Interview with Credit Libanais Deputy General Manager Randa Bdeir

Banking agility in the era of millenials

Randa Bdeir has spearheaded innovation at three key banks in Lebanon since the early 1990s. The mother of four began working as a researcher on credit card payments at Banque du Liban (BDL), Lebanon’s central bank, and quickly became one of the few women in a managerial position in the banking sector at that time. As Credit Libanais’ new head of Electronic Payment Solutions and Cards Technology, Bdeir sat down with Executive to reveal her vision for how the banking sector can progress forward and share her experiences in the industry.

E   How has banking changed since you started in the industry?

Banks are facing a lot of competition from outside, with [entities] like Apple Pay and Google Pay trying to take business away. These challenges should be taken into consideration because the demographics of our potential clients is changing. Now, our new clients are millennials, [many of them] are launching startups, whereas before it was only [traditional] businessmen. Because of these changing demographics, and technological innovation, banks have to react and reinvent themselves. We cannot work the same way as before—we have to look into new opportunities and client needs, and try to help them and finance them.

E   How are their needs different from those of their parents and grandparents?

They are very different. Before, when [banks] used to lend to a company, we studied its activity, financials, clients, and cashflow, in order to lend to it. When we look at a startup, it doesn’t have cashflow, robust financials, or history. [A startup] has an idea and [investing in] that idea is a little risky. At the same time, it’s been proven around the world that sometimes [startups can be] very successful. Maybe the bank should have an internal unit that deals with startups, like a VC, in order to help those [entrepreneurs]. Later, when they become a regular company, they will become a regular client of the bank. We should accompany those people in their journey from early stages until they exit because there will be a point where the bank will benefit, and it will be a win-win relationship. It’s very important for a bank to reinvent itself, changing their target segment and trying to cater to a new kind of client.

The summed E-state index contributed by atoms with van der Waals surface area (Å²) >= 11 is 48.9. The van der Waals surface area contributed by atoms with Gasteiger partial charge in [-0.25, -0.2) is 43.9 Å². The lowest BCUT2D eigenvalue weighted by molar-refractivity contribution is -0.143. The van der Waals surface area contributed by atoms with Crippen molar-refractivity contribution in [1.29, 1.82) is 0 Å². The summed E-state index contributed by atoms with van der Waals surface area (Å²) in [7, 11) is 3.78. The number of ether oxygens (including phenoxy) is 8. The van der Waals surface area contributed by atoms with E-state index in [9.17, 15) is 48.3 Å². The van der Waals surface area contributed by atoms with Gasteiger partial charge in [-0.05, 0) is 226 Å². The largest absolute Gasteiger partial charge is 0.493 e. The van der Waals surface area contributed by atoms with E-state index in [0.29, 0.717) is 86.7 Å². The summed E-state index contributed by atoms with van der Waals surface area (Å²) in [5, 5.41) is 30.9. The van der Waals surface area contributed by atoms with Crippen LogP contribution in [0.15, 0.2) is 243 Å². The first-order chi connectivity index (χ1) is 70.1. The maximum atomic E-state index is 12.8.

E   What is the importance of digitization in the banking sector?

They should work on creating new products in order to have better access to the consumer. We want to make the bank safer and more efficient—safer because, as long as digitization is increasing, the need for security is increasing. If you want to digitize, you have to have very strong [cyber]security.

E   What kinds of new technologies are banks using today?

There is a lot of new technology that banks have to take into consideration. First of all, [there’s] the cloud platform. Before, it was unacceptable that anything not be done on the bank’s platform and closed and secured, but not anymore. Now they put the platform on the cloud in a secure way, and all the information is there. This helps banks to move very quickly and change and be agile. Agility is one of the main things that we need to speak about in this age. The most important thing is to make products that answer client needs, and their needs change by the minute, and [everyone has different needs]. The bank has to create an infrastructure [that allows it to be] agile—this, you cannot do internally. You cannot answer every need through a system—buy it, implement it, make it secure—[because] that takes ages. So now everything is created on the cloud [space] of big companies, with security and capacity, [rented] to banks. When a bank wants to create products that answer the evolving needs of the clients, they can [quickly] change—it’s much easier.

Another technology that’s very important is analytics. In order to understand the needs of clients, banks have to have a lot of analytics that look into credit card figures. They can see that you buy from Chanel or Zara, and they know your lifestyle. Some people [use cards to] bet at casinos, or most of their expenditure is at restaurants, or hotels for frequent fliers. We need these analytics to analyze the behavior of the customer in order to prepare ourselves as a bank with the products that are in need in the market. Another technology is Big Data. Also, there is a lot of robotics, automation of processes. We put them in place in order to strengthen control [and reduce] human error. [For example] when a card is used in Paris, and at the same time in another place within less than four hours, it will automatically alert [the bank], [because] one of them is fraud. All this technology is needed in order for the banks to be agile, to better access the life of the customer and serve the customer.